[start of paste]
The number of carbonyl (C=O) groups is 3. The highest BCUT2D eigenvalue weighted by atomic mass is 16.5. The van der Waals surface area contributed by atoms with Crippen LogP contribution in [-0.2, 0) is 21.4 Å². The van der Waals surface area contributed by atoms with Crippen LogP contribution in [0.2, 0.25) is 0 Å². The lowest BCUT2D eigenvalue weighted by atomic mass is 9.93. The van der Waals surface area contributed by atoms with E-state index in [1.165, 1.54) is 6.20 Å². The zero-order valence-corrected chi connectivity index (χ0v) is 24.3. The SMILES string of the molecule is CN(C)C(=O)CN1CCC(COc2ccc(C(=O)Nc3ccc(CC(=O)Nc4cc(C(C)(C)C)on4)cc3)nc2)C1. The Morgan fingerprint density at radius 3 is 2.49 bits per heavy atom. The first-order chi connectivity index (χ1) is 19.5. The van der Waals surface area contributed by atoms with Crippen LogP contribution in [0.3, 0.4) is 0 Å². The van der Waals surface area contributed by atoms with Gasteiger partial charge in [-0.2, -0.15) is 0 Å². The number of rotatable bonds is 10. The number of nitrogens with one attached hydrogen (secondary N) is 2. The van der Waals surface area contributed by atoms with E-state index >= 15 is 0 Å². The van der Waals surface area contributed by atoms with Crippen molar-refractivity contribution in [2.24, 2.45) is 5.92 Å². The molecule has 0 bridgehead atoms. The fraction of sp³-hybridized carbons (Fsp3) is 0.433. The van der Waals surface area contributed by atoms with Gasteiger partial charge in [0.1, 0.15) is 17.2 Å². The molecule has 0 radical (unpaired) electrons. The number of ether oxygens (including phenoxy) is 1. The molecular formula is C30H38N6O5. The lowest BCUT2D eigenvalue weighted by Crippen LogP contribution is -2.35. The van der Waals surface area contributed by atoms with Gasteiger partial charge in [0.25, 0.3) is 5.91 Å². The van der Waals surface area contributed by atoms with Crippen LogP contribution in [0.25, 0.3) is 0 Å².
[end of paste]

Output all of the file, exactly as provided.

The number of carbonyl (C=O) groups is 3. The highest BCUT2D eigenvalue weighted by atomic mass is 16.5. The van der Waals surface area contributed by atoms with Crippen LogP contribution in [-0.2, 0) is 21.4 Å². The van der Waals surface area contributed by atoms with Crippen LogP contribution in [0.2, 0.25) is 0 Å². The lowest BCUT2D eigenvalue weighted by atomic mass is 9.93. The van der Waals surface area contributed by atoms with E-state index in [1.165, 1.54) is 6.20 Å². The zero-order valence-corrected chi connectivity index (χ0v) is 24.3. The SMILES string of the molecule is CN(C)C(=O)CN1CCC(COc2ccc(C(=O)Nc3ccc(CC(=O)Nc4cc(C(C)(C)C)on4)cc3)nc2)C1. The Morgan fingerprint density at radius 3 is 2.49 bits per heavy atom. The first-order chi connectivity index (χ1) is 19.5. The van der Waals surface area contributed by atoms with Crippen LogP contribution in [0.3, 0.4) is 0 Å². The van der Waals surface area contributed by atoms with Gasteiger partial charge in [-0.2, -0.15) is 0 Å². The number of rotatable bonds is 10. The number of nitrogens with one attached hydrogen (secondary N) is 2. The van der Waals surface area contributed by atoms with E-state index >= 15 is 0 Å². The van der Waals surface area contributed by atoms with Crippen molar-refractivity contribution in [2.24, 2.45) is 5.92 Å². The molecule has 0 bridgehead atoms. The fraction of sp³-hybridized carbons (Fsp3) is 0.433. The van der Waals surface area contributed by atoms with Gasteiger partial charge in [0.1, 0.15) is 17.2 Å². The molecule has 0 radical (unpaired) electrons. The number of ether oxygens (including phenoxy) is 1. The molecular formula is C30H38N6O5. The lowest BCUT2D eigenvalue weighted by Crippen LogP contribution is -2.35. The van der Waals surface area contributed by atoms with Gasteiger partial charge in [0.25, 0.3) is 5.91 Å². The van der Waals surface area contributed by atoms with Crippen LogP contribution in [0.25, 0.3) is 0 Å².